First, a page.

Although having leadership be vocal and visible in repairing a company’s reputation is a keystone in any crisis-control situation, sometimes leadership is the problem.
So how should companies involve their C-suite when their top players are the ones in the hot seat?
Common sense would say to replace them. Larry Griffin of executive search firm Bridge Partners points to the Los Angeles Clippers’ ownership situation in April after the team’s owner was recorded making racially offensive remarks as an example of how removing a toxic leader can turn a negative into a positive.
“You start to see all of these diverse individuals raising their hands and saying they want to be a buyer of the organization,” he said. “That is going to set them [the Clippers] up as an organization that focuses on diversity and equality.”
But removing a controversy-laden CEO or leader is sometimes easier said than done, said Fred Kiel, executive director of the KRW Research Institute, a leadership research firm.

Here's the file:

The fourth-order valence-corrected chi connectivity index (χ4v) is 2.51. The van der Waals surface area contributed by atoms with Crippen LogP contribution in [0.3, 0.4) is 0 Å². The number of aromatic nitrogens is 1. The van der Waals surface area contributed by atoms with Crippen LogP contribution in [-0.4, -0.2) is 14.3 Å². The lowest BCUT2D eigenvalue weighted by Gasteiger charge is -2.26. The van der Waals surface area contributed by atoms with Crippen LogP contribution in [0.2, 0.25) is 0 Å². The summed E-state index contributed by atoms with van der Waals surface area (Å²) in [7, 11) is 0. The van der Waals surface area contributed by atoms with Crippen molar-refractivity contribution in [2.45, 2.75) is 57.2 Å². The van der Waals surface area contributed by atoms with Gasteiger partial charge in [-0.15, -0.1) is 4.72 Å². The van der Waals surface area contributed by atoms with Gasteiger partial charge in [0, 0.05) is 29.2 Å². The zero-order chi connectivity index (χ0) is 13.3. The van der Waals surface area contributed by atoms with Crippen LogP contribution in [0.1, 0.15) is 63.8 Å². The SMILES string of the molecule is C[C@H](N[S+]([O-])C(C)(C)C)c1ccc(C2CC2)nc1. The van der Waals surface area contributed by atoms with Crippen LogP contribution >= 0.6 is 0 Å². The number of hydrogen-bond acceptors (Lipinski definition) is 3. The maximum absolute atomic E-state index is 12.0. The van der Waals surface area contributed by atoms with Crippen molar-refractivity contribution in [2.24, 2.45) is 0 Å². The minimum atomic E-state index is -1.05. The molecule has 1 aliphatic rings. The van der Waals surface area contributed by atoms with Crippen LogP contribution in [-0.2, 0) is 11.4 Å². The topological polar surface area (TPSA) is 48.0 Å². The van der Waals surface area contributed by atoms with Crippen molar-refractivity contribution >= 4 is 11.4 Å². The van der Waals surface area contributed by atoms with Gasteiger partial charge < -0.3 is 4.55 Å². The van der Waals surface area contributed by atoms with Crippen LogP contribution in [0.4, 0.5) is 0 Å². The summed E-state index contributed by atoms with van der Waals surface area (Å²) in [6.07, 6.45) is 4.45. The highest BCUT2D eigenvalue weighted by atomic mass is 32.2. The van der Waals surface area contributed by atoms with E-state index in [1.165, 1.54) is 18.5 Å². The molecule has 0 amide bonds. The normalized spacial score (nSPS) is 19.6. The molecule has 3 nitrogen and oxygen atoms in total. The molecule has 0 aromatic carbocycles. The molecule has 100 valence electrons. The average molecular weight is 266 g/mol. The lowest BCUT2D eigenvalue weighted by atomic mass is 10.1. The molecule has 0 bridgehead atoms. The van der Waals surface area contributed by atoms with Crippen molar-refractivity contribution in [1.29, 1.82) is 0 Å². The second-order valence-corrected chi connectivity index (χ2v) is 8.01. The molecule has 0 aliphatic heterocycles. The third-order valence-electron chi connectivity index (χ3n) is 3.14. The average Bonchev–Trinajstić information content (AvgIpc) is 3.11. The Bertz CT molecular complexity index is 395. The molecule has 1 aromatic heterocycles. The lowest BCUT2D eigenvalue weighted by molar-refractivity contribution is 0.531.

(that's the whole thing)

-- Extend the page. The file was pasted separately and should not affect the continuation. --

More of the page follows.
In a large company, replacing bad leaders is a job for the board of directors, Kiel said, but sometimes they won’t act quickly enough. If shareholders and other outside influences don’t push them to make a change, the chief human resources officer has to step in and bring the problem to the board’s attention.
But a bad leader isn’t a death sentence. “If the company itself is something that stands for adding to the common good, then you’ve got something to build on,” Kiel said.
“The current leadership can be seen by prospective employees as something that will pass when new leadership comes in.”
— Kate Everson